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Nobuhiko Kubota, IHI’s chief technology officer, is tasked with reinventing the nearly 170-year-old Japanese industrial conglomerate for a new era of green energy.
IHI – like its peers including General Electric and Mitsubishi Heavy Industries – must race to come up with new technologies that can reduce its heavy carbon footprint, in line with climate goals. And the company, which makes products ranging from aircraft engines to turbochargers, liquefied natural gas storage tanks, boilers and rocket boosters, is currently pinning its hopes on using ammonia. as a low-carbon fuel.
This bold bet on ammonia – a compound of hydrogen and nitrogen often used to make fertilizers – has had little success with investors in the absence of concrete targets for its contribution to profits. But IHI executives say the success of its technology will have broader implications for energy policy in Japan and Asia more broadly.
“It’s not necessarily the only option, but the use of ammonia is a major tool in moving towards carbon neutrality,” says Kubota. “The key is to gain social acceptance for wider distribution of ammonia.”
In 2017, Japan became the first country in the world to develop a hydrogen strategy — and, within this framework, highlighted the potential of ammonia.
But, since then, Japan has lagged behind other countries in developing regulations for the use of hydrogen. More recently, the US has caught up with the EU in hydrogen strategy, thanks to President Joe Biden’s $369 billion Inflation Cut Act.
Japan, which relies heavily on coal, natural gas and oil, has set a goal to produce 1% of its total electricity from co-fuel hydrogen and ammonia by 2030.
To that end, in June the government unveiled a 15 billion yen ($104 billion) public-private investment to develop the hydrogen and ammonia supply chains. Tokyo also has ambitions to sell the technologies of IHI and other Japanese companies to countries in Southeast Asia, such as Indonesia, Malaysia and India, to help them replace part coal with ammonia, thereby reducing carbon emissions from coal-fired power plants without removing them. .
However, Japan’s promotion of hydrogen and ammonia as clean fuels was strongly pushed back by other G7 countries in April, when officials and environmental groups criticized its policy of extending the life of existing fossil fuel infrastructure. Although ammonia itself does not contain carbon, its production is highly dependent on fossil fuels and is not yet commercially viable.
According to the Bloomberg NEF research group, co-firing a power plant with 20% ammonia and 80% coal will emit more carbon dioxide than combined cycle gas turbines, which are widely used to generate electricity from gas.
But a co-combustion rate of 50% ammonia or more should be too expensive to be competitive with other low-emission technologies.
An alternative for Japan is to import ammonia produced in countries with large renewable energy sources, although this would increase its dependence on imported energy and potentially pose economic security risks. .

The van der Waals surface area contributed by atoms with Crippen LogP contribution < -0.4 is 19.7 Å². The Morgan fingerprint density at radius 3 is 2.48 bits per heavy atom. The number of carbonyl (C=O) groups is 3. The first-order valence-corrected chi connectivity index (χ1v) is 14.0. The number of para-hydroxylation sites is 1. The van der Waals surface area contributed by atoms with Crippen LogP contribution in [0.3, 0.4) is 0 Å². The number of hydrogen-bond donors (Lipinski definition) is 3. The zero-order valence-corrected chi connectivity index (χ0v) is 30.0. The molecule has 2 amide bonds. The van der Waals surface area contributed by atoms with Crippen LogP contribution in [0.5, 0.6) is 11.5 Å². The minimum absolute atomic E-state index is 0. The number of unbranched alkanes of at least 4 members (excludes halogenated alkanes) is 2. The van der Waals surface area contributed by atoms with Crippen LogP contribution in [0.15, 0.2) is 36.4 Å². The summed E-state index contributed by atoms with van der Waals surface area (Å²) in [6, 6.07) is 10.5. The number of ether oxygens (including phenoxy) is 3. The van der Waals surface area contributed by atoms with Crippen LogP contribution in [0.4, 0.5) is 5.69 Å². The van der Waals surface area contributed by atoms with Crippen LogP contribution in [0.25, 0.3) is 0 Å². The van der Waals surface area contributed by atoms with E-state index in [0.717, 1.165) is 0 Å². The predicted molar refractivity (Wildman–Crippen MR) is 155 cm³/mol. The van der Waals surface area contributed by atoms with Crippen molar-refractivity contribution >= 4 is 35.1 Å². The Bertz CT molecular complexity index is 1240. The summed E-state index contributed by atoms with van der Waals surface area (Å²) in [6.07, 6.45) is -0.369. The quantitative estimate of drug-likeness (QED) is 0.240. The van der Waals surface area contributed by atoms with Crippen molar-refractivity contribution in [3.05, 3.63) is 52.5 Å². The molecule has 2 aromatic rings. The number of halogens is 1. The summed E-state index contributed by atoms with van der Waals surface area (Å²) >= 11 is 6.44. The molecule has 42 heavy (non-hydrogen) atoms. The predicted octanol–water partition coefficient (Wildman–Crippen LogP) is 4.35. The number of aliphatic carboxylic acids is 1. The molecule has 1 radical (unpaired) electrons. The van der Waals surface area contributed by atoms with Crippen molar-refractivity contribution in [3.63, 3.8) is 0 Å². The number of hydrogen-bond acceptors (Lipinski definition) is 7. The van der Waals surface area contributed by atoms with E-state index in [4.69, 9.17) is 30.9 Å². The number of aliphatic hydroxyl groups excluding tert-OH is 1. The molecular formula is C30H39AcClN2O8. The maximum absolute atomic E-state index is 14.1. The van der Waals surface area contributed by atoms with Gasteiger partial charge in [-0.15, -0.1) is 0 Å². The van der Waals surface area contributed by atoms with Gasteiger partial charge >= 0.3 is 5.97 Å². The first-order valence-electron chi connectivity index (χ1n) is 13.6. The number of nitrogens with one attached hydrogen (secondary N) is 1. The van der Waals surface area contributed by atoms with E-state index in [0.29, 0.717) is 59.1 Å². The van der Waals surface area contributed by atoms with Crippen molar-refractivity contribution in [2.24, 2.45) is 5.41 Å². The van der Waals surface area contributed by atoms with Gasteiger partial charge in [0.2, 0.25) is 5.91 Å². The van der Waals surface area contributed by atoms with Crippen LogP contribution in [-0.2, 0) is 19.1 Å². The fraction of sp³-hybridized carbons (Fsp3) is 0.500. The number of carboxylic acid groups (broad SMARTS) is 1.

IHI executives say ammonia has its advantages: it’s a minus 33°C liquid, while hydrogen needs to be cooled to minus 253°C to become a liquid. And the infrastructure is already in place for transporting ammonia.
“For long-distance transport and storage, ammonia has more economic advantages than hydrogen,” says Kubota. “Our motivation is certainly not to prolong the use of fossil fuels but to contribute as much as possible to the reduction of CO₂ emissions.”
IHI aims to introduce gas turbines powered entirely by liquid ammonia in 2025, and in January it signed a memorandum of understanding with GE to collaborate on large gas turbines using 100% ammonia. This too recently said it would spend around 250 billion yen on its own ammonia development, to create a new revenue engine alongside its main aero engine business.
Akihiko Numazawa, general manager of IHI’s business development headquarters, notes that some of its existing businesses — given its high carbon dioxide emissions — could shrink significantly in as little as three years. Coal-fired boilers, for example, generate just under 10% of the company’s annual turnover.
“There is a strong sense of crisis among management levels and that is why we want to change our business while we are still generating profits,” Numazawa says.
But analysts say IHI’s ammonia technologies haven’t thrilled investors in the same way as the commercialization of liquid hydrogen, by rivals such as Kawasaki Heavy Industries. “In the eyes of investors, he’s doing a disservice by not having specific (financial) targets,” said Citigroup banking analyst Graeme McDonald. “Because they can’t quantify it, ammonia doesn’t get the attention the company would like.”
But Edward Bourlet, an analyst at brokerage firm CLSA, adds: “Ammonia versus hydrogen has not been marketed or presented as effectively, and perhaps that has potential. IHI could be the dark horse of heavy industry.